Parathyroidectomia: treatment of secondary hyperparathyroidism. Causes and prophylaxis of disease relapse

  • V. BEIŠA
  • K. LAGUNAVIČIUS
  • A. BEIŠA
  • K. STRUPAS

Abstract

Background. The growing number of haemodialysis patients and the increasing their life expectancy within the past few years have resulted in a rise of long-term haemodialysis-associated complications. The aim of the paper is to present a case study of a successful surgical treatment of secondary hyperthyroidism and assess the causes of the disease. Materials and methods. A 63-year-old male patient had been on haemodialysis for 18 years; he had undergone parathyroidectomy for secondary hyperparathyroidism 10 years ago. The relapse of the disease was suspected when the patient developed the onset of pruritus and muscle pain. The following tests were performed: biochemical markers of plasma calcium and parathyroid hormone, thyroid ultrasound examination, parathyroid gland 99 mTc MIBI scintigraphy, single photon emission computed tomography of the neck and mediastinum. Results. Elevated calcium (2.73 mmol/l serum) and parathyroid hormone (1352 pg/ml blood plasma) levels were found. Ultrasound examination, 99 mTc MIBI scintigraphy and SPECT revealed parathyroid adenoma of the left inferior thyroid section. The patient underwent surgery in 2011. Remnants of the previously resected parathyroid gland were removed, and an accessory parathyroid gland was found within the thymus; this gland was removed, and partial autotransplantation was performed. The level of the parathyroid hormone decreased to 24 pg/ml during the day after surgery. The histological examination of the removed tissues was performed. Conclusions. Accessory parathyroid glands are usually found within the thymus; therefore, any type of surgical treatment of secondary hyperparathyroidism should include thymectomy. Keywords: parathyroid glands, secondary hyperparathyroidism, haemodialysis, parathyroidectomy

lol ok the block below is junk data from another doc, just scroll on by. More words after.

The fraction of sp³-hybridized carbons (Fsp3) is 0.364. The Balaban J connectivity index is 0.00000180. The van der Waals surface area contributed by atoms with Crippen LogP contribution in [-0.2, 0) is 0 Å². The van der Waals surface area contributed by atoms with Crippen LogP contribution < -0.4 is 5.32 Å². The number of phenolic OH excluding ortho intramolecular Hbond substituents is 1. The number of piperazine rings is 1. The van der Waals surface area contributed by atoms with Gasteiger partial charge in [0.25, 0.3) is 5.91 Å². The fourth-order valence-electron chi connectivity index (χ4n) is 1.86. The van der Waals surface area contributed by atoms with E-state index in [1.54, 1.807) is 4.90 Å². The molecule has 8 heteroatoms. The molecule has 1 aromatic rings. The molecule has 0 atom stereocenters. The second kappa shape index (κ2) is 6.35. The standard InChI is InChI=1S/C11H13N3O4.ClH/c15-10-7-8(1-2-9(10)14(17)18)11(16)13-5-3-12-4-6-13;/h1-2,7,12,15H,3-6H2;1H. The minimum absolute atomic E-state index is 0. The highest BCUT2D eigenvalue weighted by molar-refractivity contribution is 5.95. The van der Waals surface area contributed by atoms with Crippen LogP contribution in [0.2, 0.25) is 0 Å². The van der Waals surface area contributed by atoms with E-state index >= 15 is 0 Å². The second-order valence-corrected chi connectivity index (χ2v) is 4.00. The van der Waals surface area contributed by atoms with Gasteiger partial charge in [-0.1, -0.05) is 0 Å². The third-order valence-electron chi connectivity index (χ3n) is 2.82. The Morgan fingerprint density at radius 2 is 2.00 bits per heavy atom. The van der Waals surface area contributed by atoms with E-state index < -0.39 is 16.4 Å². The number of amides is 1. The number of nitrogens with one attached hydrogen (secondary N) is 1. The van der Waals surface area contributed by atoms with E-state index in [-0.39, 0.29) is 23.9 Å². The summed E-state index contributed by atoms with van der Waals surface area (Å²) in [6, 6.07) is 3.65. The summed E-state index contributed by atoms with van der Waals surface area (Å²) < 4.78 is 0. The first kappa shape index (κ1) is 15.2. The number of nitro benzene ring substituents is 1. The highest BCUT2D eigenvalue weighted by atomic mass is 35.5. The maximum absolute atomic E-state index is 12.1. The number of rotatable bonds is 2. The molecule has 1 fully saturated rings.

Published
2011-10-01
Section
Endocrinology